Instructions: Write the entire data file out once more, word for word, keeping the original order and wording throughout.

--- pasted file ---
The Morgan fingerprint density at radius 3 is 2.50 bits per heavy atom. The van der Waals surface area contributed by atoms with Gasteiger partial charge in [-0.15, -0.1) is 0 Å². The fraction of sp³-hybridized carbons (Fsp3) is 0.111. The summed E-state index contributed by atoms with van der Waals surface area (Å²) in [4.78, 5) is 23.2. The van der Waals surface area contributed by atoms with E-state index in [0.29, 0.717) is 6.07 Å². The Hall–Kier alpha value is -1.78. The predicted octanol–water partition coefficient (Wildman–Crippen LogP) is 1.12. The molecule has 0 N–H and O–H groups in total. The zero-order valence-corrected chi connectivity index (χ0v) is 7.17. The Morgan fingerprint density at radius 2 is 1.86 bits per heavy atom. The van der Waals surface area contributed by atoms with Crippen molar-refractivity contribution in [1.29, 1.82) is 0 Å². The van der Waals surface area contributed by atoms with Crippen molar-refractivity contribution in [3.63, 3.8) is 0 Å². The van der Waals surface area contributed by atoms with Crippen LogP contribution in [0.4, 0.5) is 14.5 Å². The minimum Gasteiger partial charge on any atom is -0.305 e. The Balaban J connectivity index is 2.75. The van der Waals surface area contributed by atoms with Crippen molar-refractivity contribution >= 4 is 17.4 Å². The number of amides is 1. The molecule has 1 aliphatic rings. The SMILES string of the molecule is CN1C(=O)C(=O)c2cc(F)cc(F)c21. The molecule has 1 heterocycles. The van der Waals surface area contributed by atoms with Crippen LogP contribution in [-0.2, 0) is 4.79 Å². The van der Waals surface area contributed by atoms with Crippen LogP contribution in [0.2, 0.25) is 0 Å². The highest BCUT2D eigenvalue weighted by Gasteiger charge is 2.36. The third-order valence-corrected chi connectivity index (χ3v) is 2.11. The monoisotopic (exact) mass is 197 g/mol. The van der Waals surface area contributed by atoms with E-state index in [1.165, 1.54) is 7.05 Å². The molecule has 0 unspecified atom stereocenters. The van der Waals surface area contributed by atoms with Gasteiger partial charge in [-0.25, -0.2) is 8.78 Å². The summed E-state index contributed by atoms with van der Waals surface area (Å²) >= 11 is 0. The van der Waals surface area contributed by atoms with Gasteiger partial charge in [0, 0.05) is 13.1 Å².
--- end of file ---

The Morgan fingerprint density at radius 3 is 2.50 bits per heavy atom. The van der Waals surface area contributed by atoms with Gasteiger partial charge in [-0.15, -0.1) is 0 Å². The fraction of sp³-hybridized carbons (Fsp3) is 0.111. The summed E-state index contributed by atoms with van der Waals surface area (Å²) in [4.78, 5) is 23.2. The van der Waals surface area contributed by atoms with E-state index in [0.29, 0.717) is 6.07 Å². The Hall–Kier alpha value is -1.78. The predicted octanol–water partition coefficient (Wildman–Crippen LogP) is 1.12. The molecule has 0 N–H and O–H groups in total. The zero-order valence-corrected chi connectivity index (χ0v) is 7.17. The Morgan fingerprint density at radius 2 is 1.86 bits per heavy atom. The van der Waals surface area contributed by atoms with Crippen molar-refractivity contribution in [1.29, 1.82) is 0 Å². The van der Waals surface area contributed by atoms with Crippen molar-refractivity contribution in [3.63, 3.8) is 0 Å². The van der Waals surface area contributed by atoms with Crippen LogP contribution in [0.4, 0.5) is 14.5 Å². The minimum Gasteiger partial charge on any atom is -0.305 e. The Balaban J connectivity index is 2.75. The van der Waals surface area contributed by atoms with Crippen molar-refractivity contribution >= 4 is 17.4 Å². The number of amides is 1. The molecule has 1 aliphatic rings. The SMILES string of the molecule is CN1C(=O)C(=O)c2cc(F)cc(F)c21. The molecule has 1 heterocycles. The van der Waals surface area contributed by atoms with Crippen LogP contribution in [-0.2, 0) is 4.79 Å². The van der Waals surface area contributed by atoms with Crippen LogP contribution in [0.2, 0.25) is 0 Å². The highest BCUT2D eigenvalue weighted by Gasteiger charge is 2.36. The third-order valence-corrected chi connectivity index (χ3v) is 2.11. The monoisotopic (exact) mass is 197 g/mol. The van der Waals surface area contributed by atoms with E-state index in [1.165, 1.54) is 7.05 Å². The molecule has 0 unspecified atom stereocenters. The van der Waals surface area contributed by atoms with Gasteiger partial charge in [-0.25, -0.2) is 8.78 Å². The summed E-state index contributed by atoms with van der Waals surface area (Å²) >= 11 is 0. The van der Waals surface area contributed by atoms with Gasteiger partial charge in [0, 0.05) is 13.1 Å².